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My corner shopkeeper

I live in a good wee neighbourhood. Tenants and owners in houses and flats, side by side and getting along. It's a working class neighbourhood, of the type we recall and desire.

The corner shop here is a little local focus. The man who has run it for twenty four years is like some classic, perhaps mythical, shopkeeper: the one who knows his customers by name, has time for gentle enquiries about your well-being, will trust you to bring the money in tomorrow if you are short today and whose counter has space for newspapers, chewing gum and the elbows of neighbours who are passing the time and shooting the breeze. You can get some of your groceries there; school-kids buy a pot noodle for lunch; local tradesmen post adverts on the door, somebody is selling a pram.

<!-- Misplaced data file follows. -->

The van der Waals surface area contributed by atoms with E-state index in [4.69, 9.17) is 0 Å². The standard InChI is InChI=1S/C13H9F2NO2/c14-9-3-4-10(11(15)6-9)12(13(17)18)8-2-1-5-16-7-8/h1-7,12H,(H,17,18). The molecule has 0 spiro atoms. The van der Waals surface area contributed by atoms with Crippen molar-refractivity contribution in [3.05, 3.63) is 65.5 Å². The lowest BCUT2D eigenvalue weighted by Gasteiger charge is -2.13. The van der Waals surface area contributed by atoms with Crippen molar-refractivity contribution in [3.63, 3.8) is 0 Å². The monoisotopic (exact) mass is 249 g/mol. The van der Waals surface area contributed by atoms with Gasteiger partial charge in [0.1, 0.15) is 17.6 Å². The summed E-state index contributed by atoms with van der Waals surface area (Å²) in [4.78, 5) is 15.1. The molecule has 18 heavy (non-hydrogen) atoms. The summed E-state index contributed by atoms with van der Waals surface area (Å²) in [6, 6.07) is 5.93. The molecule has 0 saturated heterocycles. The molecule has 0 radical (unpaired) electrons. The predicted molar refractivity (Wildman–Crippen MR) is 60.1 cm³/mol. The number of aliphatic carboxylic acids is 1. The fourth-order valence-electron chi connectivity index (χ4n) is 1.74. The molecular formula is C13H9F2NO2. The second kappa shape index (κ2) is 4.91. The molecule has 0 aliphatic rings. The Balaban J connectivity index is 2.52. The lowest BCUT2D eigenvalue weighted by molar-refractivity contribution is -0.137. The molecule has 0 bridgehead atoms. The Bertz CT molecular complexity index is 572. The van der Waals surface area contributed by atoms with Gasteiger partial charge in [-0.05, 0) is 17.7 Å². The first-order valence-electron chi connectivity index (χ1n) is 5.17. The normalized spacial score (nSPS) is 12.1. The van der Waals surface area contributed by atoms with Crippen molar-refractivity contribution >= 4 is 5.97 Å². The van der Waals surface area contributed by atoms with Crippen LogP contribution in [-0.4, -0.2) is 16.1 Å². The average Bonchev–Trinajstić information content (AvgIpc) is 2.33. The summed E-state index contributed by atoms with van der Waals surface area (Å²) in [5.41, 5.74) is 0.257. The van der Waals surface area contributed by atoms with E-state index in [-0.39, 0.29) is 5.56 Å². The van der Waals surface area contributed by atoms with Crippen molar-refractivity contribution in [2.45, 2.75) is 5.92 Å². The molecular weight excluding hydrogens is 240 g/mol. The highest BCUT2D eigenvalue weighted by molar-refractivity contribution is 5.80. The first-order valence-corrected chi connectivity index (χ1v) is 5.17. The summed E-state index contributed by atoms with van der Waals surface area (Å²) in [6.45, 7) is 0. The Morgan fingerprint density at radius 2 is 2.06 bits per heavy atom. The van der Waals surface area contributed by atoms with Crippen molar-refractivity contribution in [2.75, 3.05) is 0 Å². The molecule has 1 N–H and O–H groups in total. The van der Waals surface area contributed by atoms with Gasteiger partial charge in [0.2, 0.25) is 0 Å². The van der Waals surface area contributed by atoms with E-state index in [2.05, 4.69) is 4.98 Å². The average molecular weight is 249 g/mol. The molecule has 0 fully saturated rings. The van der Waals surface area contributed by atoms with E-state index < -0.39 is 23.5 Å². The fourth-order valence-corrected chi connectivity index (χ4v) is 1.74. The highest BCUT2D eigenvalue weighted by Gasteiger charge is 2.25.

This corner shop could make more money if it, like many others, sold alcohol. But the man who runs it made a decision not to do that. For two reasons: he understands balance and he likes the neighbourhood. Local youngsters get jobs in his shop. I've seen some who started just sweeping the place up, now entrusted at the till. A girl works there who lives across the street and opens the place up early in the morning, for milk and bread and newspaper deliveries.

Her boss also runs a martial arts class elsewhere on evenings twice a week. Some of the youngsters go there.

I mention all this as we hear of the big society and see the BNP canvassing in our streets. The man who runs our corner shop is of Indian origin. Round here, he provides local jobs for local people and, in an unassuming way, is probably doing more for old-fashioned community values than anyone I've ever met.



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